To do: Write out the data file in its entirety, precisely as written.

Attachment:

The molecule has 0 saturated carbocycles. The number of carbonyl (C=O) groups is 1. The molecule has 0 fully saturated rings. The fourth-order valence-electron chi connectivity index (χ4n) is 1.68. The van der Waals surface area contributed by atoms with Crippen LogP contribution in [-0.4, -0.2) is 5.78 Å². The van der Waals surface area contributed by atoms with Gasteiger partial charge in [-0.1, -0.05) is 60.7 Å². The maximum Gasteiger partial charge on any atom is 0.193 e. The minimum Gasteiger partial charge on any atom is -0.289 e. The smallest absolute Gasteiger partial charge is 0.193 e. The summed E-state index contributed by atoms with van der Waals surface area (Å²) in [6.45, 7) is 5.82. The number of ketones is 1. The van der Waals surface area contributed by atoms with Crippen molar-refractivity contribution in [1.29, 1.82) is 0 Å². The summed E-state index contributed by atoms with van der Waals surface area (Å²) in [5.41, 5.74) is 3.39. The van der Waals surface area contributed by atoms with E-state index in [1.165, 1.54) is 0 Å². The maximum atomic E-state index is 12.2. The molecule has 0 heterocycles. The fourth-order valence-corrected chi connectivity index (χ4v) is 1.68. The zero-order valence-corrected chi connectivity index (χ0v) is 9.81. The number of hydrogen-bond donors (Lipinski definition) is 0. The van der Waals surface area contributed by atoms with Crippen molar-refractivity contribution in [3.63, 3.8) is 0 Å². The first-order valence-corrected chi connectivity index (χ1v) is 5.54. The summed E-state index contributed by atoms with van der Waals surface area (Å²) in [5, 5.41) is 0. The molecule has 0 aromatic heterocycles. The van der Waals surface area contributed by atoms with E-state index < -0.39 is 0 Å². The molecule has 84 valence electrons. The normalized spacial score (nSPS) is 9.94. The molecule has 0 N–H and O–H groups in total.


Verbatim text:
The molecule has 0 saturated carbocycles. The number of carbonyl (C=O) groups is 1. The molecule has 0 fully saturated rings. The fourth-order valence-electron chi connectivity index (χ4n) is 1.68. The van der Waals surface area contributed by atoms with Crippen LogP contribution in [-0.4, -0.2) is 5.78 Å². The van der Waals surface area contributed by atoms with Gasteiger partial charge in [-0.1, -0.05) is 60.7 Å². The maximum Gasteiger partial charge on any atom is 0.193 e. The minimum Gasteiger partial charge on any atom is -0.289 e. The smallest absolute Gasteiger partial charge is 0.193 e. The summed E-state index contributed by atoms with van der Waals surface area (Å²) in [6.45, 7) is 5.82. The number of ketones is 1. The van der Waals surface area contributed by atoms with Crippen molar-refractivity contribution in [1.29, 1.82) is 0 Å². The summed E-state index contributed by atoms with van der Waals surface area (Å²) in [5.41, 5.74) is 3.39. The van der Waals surface area contributed by atoms with E-state index in [1.165, 1.54) is 0 Å². The maximum atomic E-state index is 12.2. The molecule has 0 heterocycles. The fourth-order valence-corrected chi connectivity index (χ4v) is 1.68. The zero-order valence-corrected chi connectivity index (χ0v) is 9.81. The number of hydrogen-bond donors (Lipinski definition) is 0. The van der Waals surface area contributed by atoms with Crippen molar-refractivity contribution in [3.63, 3.8) is 0 Å². The first-order valence-corrected chi connectivity index (χ1v) is 5.54. The summed E-state index contributed by atoms with van der Waals surface area (Å²) in [5, 5.41) is 0. The molecule has 0 aromatic heterocycles. The van der Waals surface area contributed by atoms with E-state index < -0.39 is 0 Å². The molecule has 84 valence electrons. The normalized spacial score (nSPS) is 9.94. The molecule has 0 N–H and O–H groups in total.